Japanese Breakfast Is Bringing Joy to the “Fringes of Society”

- by Alisha Mughal

JAPANESE BREAKFAST LEADER MICHELLE ZAUNER GREW UP STUCK BETWEEN TWO WORLDS. The only child of a Jewish-American father and Korean mother, her upbringing in Eugene, OR, found her straddling both cultures, cultivatin­g her music taste to bridge the gap.

“Nothing was as vital as music, the only comfort for my existentia­l dread,” writes Zauner in her recent memoir, Crying in H Mart. “I spent my days downloadin­g songs one at a time off LimeWire and getting into heated discussion­s on AIM about whether the Foo Fighters’ acoustic version of ‘Everlong’ was better than the original.”

It’s a sentiment she expresses in conversati­on with Exclaim! “Growing up, I didn’t have a lot of people to relate to or [who] felt the same kind of experience­s that I had,” says Zauner. “So it was a real surprise and a real joy to get to find that sense of community. I feel like we grow up feeling like we’re on the fringes of society and that no one is ever going to be able to relate to these very niche stories about our upbringing.

“I think that that’s just what white supremacy does.” Zauner explores this and more in Crying in H Mart, which poetically and poignantly tells the story of Zauner’s mother’s death from gastrointe­stinal cancer in 2014. In the book that debuted at No. 2 on The New York Times Best Seller list, she describes in graphic detail the workings and failings of a sick body, and reveals how her mother raised her to love food and how this in turn helped her to not only process grief, but also reckon with her Korean-American identity.

In her music and prose, she is always acutely aware of herself, her singular situation, and her position in whatever space she occupies. For many people of colour, this is just a byproduct of the lack of a great many privileges. With her awareness, though, Zauner is creating art that teaches us — children of immigrants, immigrants ourselves — how to be.

Just watching Japanese Breakfast’s music videos is a lesson in strength. Zauner has directed most of the group’s videos — especially those for the singles off the band’s latest album, Jubilee, out now via Dead Oceans — and wields them as opportunit­ies to be unapologet­ically herself, showing us that she is a force to be reckoned with. She shows that everyone who grew up in the margins of the dominant culture, like her, can be a force to be reckoned with, too.

While Japanese Breakfast’s first two studio albums, 2016’s Psychopomp and 2017’s Soft Sounds from Another Planet, explored the heaviness of Zauner’s mother’s death and mapped grief onto the vastness of space, Jubilee is an invocation to rejoice — to celebrate without qualificat­ion, without judgement, with laughter, with tears.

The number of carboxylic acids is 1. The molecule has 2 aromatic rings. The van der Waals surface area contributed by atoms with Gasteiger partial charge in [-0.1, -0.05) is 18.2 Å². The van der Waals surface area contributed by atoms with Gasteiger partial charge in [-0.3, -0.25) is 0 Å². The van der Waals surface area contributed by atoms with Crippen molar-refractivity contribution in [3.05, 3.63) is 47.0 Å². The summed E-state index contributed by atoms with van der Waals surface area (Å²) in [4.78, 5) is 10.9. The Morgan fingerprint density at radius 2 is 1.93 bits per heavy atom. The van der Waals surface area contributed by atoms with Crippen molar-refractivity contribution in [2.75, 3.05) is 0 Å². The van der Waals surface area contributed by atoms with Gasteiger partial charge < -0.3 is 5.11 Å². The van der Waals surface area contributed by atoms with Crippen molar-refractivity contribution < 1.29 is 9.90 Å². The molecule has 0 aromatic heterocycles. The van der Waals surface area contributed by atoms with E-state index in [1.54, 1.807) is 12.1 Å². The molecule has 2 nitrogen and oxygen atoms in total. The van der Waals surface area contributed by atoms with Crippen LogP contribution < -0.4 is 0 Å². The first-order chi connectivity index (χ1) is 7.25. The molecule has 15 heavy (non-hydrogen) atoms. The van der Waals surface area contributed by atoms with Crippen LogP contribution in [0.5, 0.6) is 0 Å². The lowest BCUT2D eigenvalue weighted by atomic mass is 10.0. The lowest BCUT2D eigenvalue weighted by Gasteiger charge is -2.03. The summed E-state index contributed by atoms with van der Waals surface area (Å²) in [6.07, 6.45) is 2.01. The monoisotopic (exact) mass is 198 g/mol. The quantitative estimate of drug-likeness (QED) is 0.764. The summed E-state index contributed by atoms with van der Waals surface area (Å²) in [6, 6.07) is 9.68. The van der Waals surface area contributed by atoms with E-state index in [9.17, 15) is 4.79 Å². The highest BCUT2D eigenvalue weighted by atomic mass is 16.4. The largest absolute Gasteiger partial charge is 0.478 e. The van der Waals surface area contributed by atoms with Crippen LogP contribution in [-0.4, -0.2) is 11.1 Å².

“Jubilee is like a really fun summer record that makes you want to embrace feeling and release,” Zauner says. The first two albums — along with her memoir — offered catharsis, helping audiences to feel dark emotions or work their way through numbness. Jubilee is distinct because it is a celebratio­n of the ability to feel. “The record [helps you release] teenage kinds of emotions,” she says.

Zauner says that, while working on Jubilee, she looked at the third albums of the musicians she loves. “Kate Bush was a big [inspiratio­n],” she says, also citing albums by Björk, Wilco and Randy Newman. Albums full of ambitious feeling and bombastic theatrical­ity fed her imaginatio­n as she worked on this record, she says — and you can tell.

Each track contains a vivid story — either one that Zauner lifted directly from her life, or expanded from an idea that she found compelling. She does the latter on “Savage Good Boy,” a fun track through which Zauner imagines the rationaliz­ations of a wealthy man who hoards his riches, parading around selfishnes­s under the name of self-preservati­on. Her lilting voice is front and centre on each track: clear and sweet, relaxed and waxen, so full you can almost touch it, for it certainly touches you.

“I think that’s a feeling that I’m always chasing in music,” Zauner says. “[It’s] this moment where the song lifts and you can feel your heart jump with it, soar.” With her music, she wants listeners to get goosebumps, she says. “And if a song doesn’t [accomplish] that, then it’s not working.”

While she certainly hopes her listeners, regardless of who they are, react viscerally and meaningful­ly to her art, Zauner feels that the only way she can achieve this is by focusing on her unique, particular self, rather than what she thinks people want to hear, or what the spirit of the times demands.

“If you think at all about other people, people can smell it,” she says. “It’s like they can feel when you’re beginning to pander to them. And so the best thing that you can do as an artist is to just not think about other people at all.”

She continues, “I don’t think about other people at all. I try not to anyway. It’s all what feels intuitivel­y good and right to me. And I think that’s just who you are as an artist. You just have to hope for the best, that other people will like it too. But I think I’ve been kind of lucky in that I’m a pretty simple-minded person in that way, where I don’t feel like what I do is too complicate­d. I like things to sound good, I like things to sound catchy and poppy and fun. And luckily, those are things that the majority of people can enjoy. And I just like to try to do those things really well.”

Jubilee reminds listeners that sometimes you have to work and struggle to feel happy — something Zauner has certainly learned since her mother’s passing. In translatin­g her mind’s intricate workings into music and memoir, Zauner has created a space for herself on a world stage — simultaneo­usly allowing those of us who never saw ourselves on this stage to imagine ourselves in the same place.



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